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TheInnocentOne's avatar

What can help dizziness?

Asked by TheInnocentOne (73points) January 28th, 2012

My friend is super dizzy. She woke up this morning, and just by slowly sitting up, became dizzy. I want to help her, but she does not like taking pills like Advil, Tylenol, etc. I want to give her some “home remedies” so to speak.

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9 Answers

janbb's avatar

She should talk to an doctor; could be a middle ear problem. Don’t know any home remedies that work; she should take something like dramamine or bonine that are for motion sickness. They should help.

MissRosie81's avatar

This happens to me sometimes in the morning. Not sure if this will work for her (ultimately she should definitely see a doctor if this persists), but tell her to drink lots and lots of cold ice water. This sometimes helps me. And maybe eat something high protein, and avoid anything with caffeine in it.
She might be getting sick, or she might have a middle ear problem, or low blood pressure.
Hope she feels better soon!

EverRose11's avatar

That happened to me a few years ago, felt as though I had gotten off a playground merry- go – round and it was the strangest thing I had experience for I believe ever , I ended up going to a 24 hour emergency clinic , they said I had a possible inner ear problem gave me a prescription medicine that took it away in less than 40 min. However upon waking the next morning my vision was messed up, I was on a road trip , I failed to mention that, I thought I had developed a new symptom, we had to call the emergency clinic to discover if I was to read the bottle is says right on the label that it will cause blurred vision Wow what a mess that was.

marinelife's avatar

It could be vestibular disease. If so, there are some exercises that you can do at home, but you really need a doctor’s diagnosis as there are too many possible causes for dizziness.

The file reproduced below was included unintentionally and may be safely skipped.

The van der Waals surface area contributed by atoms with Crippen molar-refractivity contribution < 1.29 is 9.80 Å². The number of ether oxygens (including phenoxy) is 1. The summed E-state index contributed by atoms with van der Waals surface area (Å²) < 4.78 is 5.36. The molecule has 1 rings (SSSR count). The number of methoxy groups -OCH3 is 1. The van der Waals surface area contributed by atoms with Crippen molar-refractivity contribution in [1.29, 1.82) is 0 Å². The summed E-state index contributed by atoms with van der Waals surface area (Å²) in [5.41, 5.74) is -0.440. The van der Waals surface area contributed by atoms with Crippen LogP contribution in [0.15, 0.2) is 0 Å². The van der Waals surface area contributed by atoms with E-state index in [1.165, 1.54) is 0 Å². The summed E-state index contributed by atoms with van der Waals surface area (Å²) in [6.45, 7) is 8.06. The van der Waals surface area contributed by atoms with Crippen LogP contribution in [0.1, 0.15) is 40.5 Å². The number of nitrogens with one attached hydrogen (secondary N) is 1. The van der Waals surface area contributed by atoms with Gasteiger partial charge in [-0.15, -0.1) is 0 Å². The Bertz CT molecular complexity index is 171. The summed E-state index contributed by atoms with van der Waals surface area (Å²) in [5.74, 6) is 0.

Mariah's avatar

Dizziness has literally hundreds of possible causes, and probably she really needs to find out why it’s happening before she can try to do anything about it. If it’s something serious she may just have to get over it and take whatever the doctor prescribes.

SpatzieLover's avatar

In the AM, this could also be a sign of low glucose due to either hypoglycemia or diabetes. Your friend needs to go to the doctor.

gailcalled's avatar

MY experience, short but horribly unpleasant, was caused by the otolith crystals (ear rocks) in the ear dislodging.

The room spun for several minutes. After a few truly unpleasantdays I staggered to the doctor’s and was eventually diagnosed with Benign Paroxysmal Positional Vertigo. (BPPV)

I ended up at the ENT’s, who manipulated my head in order to settle the particles (Epley maneuver). After sleeping at a 45˚ angle in a chair for two nights I was fine. (Video: Don’t try this at home)

However, I avoid being jerked down fast in the dentist’s chair and never tilt my head back for a shampoo at the salon. I come in with clean wet hair. I also roll over and sit up on the side of the bed in a mindful manner.

Never use Advil or Tylenol indiscriminately. BPPV is the cause of 20% of severe dizziness in people over 60.

JaneraSolomon's avatar

This info from the site
might be useful: